So far as the evidence of the accident is concerned, we think plaintiff's testimony was sufficient to go to the jury. He stated, in substance, that he was engaged in changing a tire, became overbalanced and threw his weight in an unusual manner on his left foot, and felt a sharp pain immediately thereafter. The medical evidence is to the effect that the X-rays, which were taken immediately after the accident, together with a history of the case, showed a condition which was reasonably diagnosed as being a bone injury due to a trauma caused by his overbalancing. Defendant's principal defense, however, is based upon the proposition that the evidence of plaintiff shows affirmatively that his disability was caused in part at least by a disease called gout, and that under the terms of the policy, if this be true, plaintiff could not recover.

We have had before us, in the case of New York Life Ins. Co. v. Greber, 55 Ariz. 261, 100 P.2d 987, a question of law very similar to the one under consideration in the present case. The policy in that case contained a provision that the death of the insured must have

"resulted directly and independently of all other causes from bodily injury effected solely through external, violent and accidental cause."

It will be seen that this, though differing much in language, is the same in legal effect as the clause under consideration in the present policy, and while the claim in the Greber case was based on the death of the insured, the principle involved is the same when compensation for disability is involved. We said:

"... If the question is whether the death resulted solely...

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17 cases
  • Associated Aviation Underwriters v. Wood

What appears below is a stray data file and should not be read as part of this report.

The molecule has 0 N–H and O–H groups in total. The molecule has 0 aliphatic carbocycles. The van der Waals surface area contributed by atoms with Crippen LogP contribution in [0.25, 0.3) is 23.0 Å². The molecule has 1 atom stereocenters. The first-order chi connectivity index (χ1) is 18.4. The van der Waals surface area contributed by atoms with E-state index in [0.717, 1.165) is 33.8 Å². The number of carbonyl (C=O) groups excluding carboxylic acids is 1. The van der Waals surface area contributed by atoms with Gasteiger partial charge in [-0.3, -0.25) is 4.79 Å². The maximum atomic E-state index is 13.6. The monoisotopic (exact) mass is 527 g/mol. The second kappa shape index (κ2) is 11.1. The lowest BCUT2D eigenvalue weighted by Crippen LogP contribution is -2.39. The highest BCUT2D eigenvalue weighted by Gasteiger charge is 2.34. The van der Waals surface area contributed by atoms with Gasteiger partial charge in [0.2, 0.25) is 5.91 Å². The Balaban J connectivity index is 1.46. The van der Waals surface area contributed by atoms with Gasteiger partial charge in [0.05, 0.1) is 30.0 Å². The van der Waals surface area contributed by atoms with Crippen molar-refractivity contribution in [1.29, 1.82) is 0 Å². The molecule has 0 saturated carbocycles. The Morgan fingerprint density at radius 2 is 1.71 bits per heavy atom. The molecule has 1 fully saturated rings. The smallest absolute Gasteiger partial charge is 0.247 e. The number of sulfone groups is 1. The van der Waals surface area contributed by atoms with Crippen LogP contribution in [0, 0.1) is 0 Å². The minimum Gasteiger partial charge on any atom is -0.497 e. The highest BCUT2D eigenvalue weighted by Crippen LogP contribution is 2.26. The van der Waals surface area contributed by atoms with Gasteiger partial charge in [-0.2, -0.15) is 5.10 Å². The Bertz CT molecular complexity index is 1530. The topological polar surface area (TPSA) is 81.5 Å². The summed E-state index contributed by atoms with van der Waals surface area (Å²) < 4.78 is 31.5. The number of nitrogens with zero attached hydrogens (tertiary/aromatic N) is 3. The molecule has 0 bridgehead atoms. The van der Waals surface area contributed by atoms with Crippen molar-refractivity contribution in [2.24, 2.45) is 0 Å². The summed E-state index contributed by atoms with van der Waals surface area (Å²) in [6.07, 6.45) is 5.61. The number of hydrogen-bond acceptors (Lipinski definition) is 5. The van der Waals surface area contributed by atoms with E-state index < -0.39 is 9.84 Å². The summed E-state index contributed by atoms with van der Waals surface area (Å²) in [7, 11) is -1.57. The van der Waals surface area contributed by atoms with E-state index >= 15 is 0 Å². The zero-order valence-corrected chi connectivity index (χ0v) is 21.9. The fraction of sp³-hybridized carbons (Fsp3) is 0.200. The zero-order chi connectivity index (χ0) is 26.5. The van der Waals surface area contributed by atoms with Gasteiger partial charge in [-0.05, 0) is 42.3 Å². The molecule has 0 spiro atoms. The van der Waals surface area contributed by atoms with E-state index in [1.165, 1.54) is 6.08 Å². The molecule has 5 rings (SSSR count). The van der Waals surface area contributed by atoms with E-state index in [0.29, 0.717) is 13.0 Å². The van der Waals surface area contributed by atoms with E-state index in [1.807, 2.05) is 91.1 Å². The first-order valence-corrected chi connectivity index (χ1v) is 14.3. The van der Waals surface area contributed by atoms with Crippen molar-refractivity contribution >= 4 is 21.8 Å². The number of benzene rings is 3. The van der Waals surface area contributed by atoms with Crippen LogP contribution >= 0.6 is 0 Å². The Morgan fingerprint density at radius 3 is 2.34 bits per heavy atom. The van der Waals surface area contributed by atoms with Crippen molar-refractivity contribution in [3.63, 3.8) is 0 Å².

• United States
    • Arizona Court of Appeals
    • September 29, 2004
    ...in its usual course of progress, the normal working of some of the bodily or mental functions." Dickerson v. Hartford Accident & Indem. Co., 56 Ariz. 70, 76, 105 P.2d 517, 520 (1940). ¶ 94 The trial court did not find, nor does the record reflect, that Intervenors had sustained any actual "......
  • Jackson v. Continental Casualty Company
    • United States
    • U.S. District Court — Southern District of Iowa
    • April 18, 1967
    ...not be enlarged or broadened from its ordinary plain meaning to include pre-existing diseases." See also Dickerson v. Hartford Accident & Indemnity Co., 56 Ariz. 70, 105 P.2d 517. These decisions are not unreasonable when the reasons which militate in favor of the distinctions drawn are con......
  • Zuckerman v. Underwriters at Lloyd's, London
    • United States
    • California Supreme Court
    • March 12, 1954
    ...may be known or unknown.' The American Illustrated Medical Dictionary (Dorland), 17th ed. 1937. In Dickerson v. Hartford Accident & Indemnity Co., 56 Ariz. 70, 105 P.2d 517, the court relied principally upon the statement in Webster's Dictionary. In the course of considering an accident pol......
  • Hamilton v. Washington Nat. Ins. Co.
    • United States
    • Washington Supreme Court
    • March 13, 1942
    ... ... to recover death benefits under an accident insurance ... policy. Judgment for ... 167, 57 P.2d 405; ... Dickerson v. Hartford Acc. & Indemnity Co., 56 Ariz ... ...
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1 books & journal articles
  • 1.5 Ambiguity
    • United States
    • State Bar of Arizona Liability Insurance Law Chapter 1 Interpreting the Insurance Con­tract: Rules of Construction (Sections 1.1 to 1.22)
    • Invalid date
    ...(1990). [54]See, e.g., Ranger Ins. Co. v. Phillips, 25 Ariz. App. 426, 544 P.2d 250 (1976). [55]Dickerson v. Hartford Acc. & Indem. Co., 56 Ariz. 70, 105 P.2d 517 (1940); Merkley, 59 Ariz. 125, 124 P.2d 313; Malanga, 101 Ariz. 588, 422 P.2d 704; Eureka-Security Fire & Marine Ins. Co. v. Sim......